With more than 200 theater, film, and television credits throughout her 60-plus year career, you might think a 55-min black and white next-to-nothing budgeted 1960s movie filmed in a week entirely inside a train carriage with only two principal characters wouldn’t rate high on Shirley Knight’s list of favorite roles.
But you’d be wrong. With its topical racial themes based on the Amiri Baraka play, 1966’s “Dutchman” still stirs emotions.
“I saw the play and told my husband we had to make it as a film even though it was short,” recalled Knight, who co-produced and starred in the production. “We couldn’t get it done in New York so went to England to shoot. We didn’t have a lot of money, but people helped out like offering us music for the score.”
Knight plays flirtatious and highly unstable Lula, a white woman who meets Clay (the late Al Freeman Jr.), an African American fellow train traveler on the New York City subway. The dialogue between the two takes place entirely on the train and skillfully symbolizes the conflict between white and black America of the period, building to the shocking conclusion.
“It’s still shown in university Black Study courses,” said Knight, a long-time practitioner of social activism. “There have been many issues through the years I have cared strongly about. I’ve been arrested 34 times, for example at a nuclear testing site in Nevada.”
Despite winning awards for “Dutchman” at the Cannes and Venice Film Festivals, the story created considerable controversy at the time.
“I also did the play in Los Angeles and people were insulting us, sending things to the theater, and trying to shut us down. In fact, the first night we did ‘Dutchman’ someone from the government turned up because they were worried about it. It was a crazy time with apartheid in South Africa and all the ugly racial issues going on in the South. As bad as things were then, I have to say it’s scary to see what’s happening in the country and the world today, so our little film is still relevant.”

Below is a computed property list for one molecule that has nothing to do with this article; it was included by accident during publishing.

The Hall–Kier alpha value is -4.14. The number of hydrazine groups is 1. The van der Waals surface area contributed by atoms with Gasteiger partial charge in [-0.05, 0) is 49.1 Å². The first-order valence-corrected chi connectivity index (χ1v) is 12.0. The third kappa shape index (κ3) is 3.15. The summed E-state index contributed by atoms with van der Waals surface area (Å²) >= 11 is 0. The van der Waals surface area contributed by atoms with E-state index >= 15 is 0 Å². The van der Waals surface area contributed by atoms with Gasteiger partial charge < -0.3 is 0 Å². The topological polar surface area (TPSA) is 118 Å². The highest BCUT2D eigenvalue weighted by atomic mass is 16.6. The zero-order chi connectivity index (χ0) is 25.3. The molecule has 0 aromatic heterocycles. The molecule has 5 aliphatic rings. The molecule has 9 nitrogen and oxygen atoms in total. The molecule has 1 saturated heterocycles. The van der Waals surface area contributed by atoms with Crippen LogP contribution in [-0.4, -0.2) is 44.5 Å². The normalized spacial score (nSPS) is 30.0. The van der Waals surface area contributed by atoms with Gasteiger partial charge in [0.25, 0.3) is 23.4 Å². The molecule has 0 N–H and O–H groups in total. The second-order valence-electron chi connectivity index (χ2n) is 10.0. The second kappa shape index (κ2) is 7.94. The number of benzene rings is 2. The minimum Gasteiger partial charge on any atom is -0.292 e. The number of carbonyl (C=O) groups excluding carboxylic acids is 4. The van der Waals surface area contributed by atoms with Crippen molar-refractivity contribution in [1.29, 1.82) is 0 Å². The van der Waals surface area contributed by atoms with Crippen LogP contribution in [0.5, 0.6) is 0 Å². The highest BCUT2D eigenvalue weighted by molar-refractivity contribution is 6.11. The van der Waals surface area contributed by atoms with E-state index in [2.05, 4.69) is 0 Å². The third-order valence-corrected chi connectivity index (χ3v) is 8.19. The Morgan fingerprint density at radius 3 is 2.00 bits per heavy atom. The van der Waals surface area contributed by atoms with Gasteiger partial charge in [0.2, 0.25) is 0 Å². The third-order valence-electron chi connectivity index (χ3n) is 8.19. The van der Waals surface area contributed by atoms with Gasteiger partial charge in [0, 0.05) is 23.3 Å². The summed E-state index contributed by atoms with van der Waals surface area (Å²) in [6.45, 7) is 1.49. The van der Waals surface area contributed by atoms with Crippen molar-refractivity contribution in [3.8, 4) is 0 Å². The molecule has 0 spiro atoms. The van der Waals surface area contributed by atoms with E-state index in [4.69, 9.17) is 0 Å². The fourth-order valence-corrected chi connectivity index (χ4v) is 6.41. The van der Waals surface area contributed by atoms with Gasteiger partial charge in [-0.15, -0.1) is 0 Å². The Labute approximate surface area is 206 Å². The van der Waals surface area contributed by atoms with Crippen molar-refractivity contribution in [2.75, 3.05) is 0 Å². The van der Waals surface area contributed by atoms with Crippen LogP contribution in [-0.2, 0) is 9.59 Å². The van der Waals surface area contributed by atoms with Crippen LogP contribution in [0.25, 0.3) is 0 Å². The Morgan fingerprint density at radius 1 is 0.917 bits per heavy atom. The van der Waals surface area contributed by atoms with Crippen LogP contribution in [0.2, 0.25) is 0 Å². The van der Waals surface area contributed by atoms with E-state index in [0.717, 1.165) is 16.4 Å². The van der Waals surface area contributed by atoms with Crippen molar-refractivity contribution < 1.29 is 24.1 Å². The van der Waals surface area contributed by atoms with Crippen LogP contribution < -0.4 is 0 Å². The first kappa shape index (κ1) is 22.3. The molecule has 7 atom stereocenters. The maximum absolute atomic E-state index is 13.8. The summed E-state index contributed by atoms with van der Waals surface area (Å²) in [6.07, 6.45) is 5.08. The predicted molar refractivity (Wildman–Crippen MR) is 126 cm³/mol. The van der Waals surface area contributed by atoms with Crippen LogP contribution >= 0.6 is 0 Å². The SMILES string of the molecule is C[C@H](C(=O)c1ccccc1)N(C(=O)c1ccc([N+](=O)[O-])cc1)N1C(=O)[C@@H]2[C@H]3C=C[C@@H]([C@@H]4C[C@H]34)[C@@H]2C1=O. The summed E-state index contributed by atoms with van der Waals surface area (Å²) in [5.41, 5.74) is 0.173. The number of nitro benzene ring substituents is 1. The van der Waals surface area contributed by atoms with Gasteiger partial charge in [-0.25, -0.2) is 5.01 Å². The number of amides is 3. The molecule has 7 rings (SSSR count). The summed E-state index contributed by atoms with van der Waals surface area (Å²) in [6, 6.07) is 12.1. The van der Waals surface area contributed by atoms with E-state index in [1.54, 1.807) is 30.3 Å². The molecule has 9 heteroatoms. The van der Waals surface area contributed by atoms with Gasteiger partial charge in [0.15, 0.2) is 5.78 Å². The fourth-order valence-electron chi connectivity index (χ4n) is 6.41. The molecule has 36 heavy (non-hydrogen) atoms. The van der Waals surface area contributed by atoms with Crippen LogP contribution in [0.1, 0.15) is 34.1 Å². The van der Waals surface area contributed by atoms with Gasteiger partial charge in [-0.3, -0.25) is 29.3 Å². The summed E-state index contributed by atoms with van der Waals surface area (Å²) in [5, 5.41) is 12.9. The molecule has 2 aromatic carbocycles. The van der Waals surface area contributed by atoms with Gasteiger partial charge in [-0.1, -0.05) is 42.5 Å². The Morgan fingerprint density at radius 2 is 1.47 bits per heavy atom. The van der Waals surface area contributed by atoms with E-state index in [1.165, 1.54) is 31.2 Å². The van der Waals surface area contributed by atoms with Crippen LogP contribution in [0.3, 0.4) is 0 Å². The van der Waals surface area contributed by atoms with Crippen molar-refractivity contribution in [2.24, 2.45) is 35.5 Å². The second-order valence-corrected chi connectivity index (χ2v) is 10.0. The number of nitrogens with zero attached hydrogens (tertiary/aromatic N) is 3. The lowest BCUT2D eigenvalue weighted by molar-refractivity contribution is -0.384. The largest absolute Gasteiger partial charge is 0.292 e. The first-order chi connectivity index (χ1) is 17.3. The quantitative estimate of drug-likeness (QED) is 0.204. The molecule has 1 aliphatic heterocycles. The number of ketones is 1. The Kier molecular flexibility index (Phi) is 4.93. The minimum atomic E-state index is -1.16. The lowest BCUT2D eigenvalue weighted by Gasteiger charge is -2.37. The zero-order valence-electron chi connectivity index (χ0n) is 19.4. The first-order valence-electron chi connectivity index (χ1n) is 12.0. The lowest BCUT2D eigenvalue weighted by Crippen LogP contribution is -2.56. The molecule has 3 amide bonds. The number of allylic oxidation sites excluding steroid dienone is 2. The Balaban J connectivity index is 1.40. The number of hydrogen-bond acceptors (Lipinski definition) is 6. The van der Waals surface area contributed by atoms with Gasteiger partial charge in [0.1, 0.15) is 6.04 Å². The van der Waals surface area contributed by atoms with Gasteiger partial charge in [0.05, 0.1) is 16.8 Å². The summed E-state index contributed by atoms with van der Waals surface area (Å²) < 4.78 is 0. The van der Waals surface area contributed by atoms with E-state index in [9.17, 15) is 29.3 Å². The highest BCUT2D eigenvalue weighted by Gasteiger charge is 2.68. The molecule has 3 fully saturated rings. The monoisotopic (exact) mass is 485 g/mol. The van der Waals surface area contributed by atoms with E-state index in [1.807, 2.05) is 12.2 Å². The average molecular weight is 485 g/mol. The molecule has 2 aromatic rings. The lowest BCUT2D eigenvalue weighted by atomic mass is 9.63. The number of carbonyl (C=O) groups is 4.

During the same period, Knight appeared in another racial-themed play, LeRoi Jones’s “The Toilet.”
“You can appreciate how different it was back then because when the LA Times wrote about that play they wouldn’t print the word toilet! It was stupid but hysterical.”
A multi Emmy winner (as well as a Tony recipient), Knight was twice nominated for supporting actress Oscars for two of her earliest films while still in her 20s.
“I was shocked, actually, as were my parents and was just happy to attend the ceremonies. At the Oscar dinner when I was nominated for ‘The Dark at the Top of the Stairs,’ my father sat next to Shirley Temple. I kept hoping he wouldn’t tell her that I was named after her because she must have heard that thousands of times. Of course, he did, but she was very gracious.”
Throughout her career, Knight worked on the big and small screen alongside many Hollywood legends including Claude Rains, George C. Scott, Richard Widmark, and Ralph Bellamy (see shirleyknight.org).
“Many of them got into television late in their careers so I was fortunate to work with these wonderful actors who taught me a great deal. Richard Burton became one of my dearest friends,” she noted.
In one of her earliest roles, she played Burton’s daughter in 1960’s “Ice Palace” filmed partly in Alaska.
“It had a great cast but was a terrible film,” she said laughing. “However, during time off up in the snow, he would teach me how to read Shakespeare. I mean, how lucky for a young actress to learn Shakespeare from Richard Burton!”
While Knight would later draw on her experience in numerous TV movies to highlight social issues such as bulimia and anorexia, abortion, adoption, alcoholism, disabilities, and child abuse, her role in “Dutchman” remains a favorite.
“A few years ago, Jane Fonda and I were honored at a film festival for being quintessential American actresses of the 60s,” she said. “They showed six of her films and six of mine, including ‘Dutchman.’”
Knight still recalls the audience response from that screening.
“It was fascinating to their reaction after all this time. They were horrified by the story and ending, and stood to applaud when it was over. I’m still very proud of the film.”
• NICK THOMAS teaches at Auburn University at Montgomery, Ala., and has written features, columns and interviews for more than 400 magazines and newspapers. Visit tinseltowntalks.com.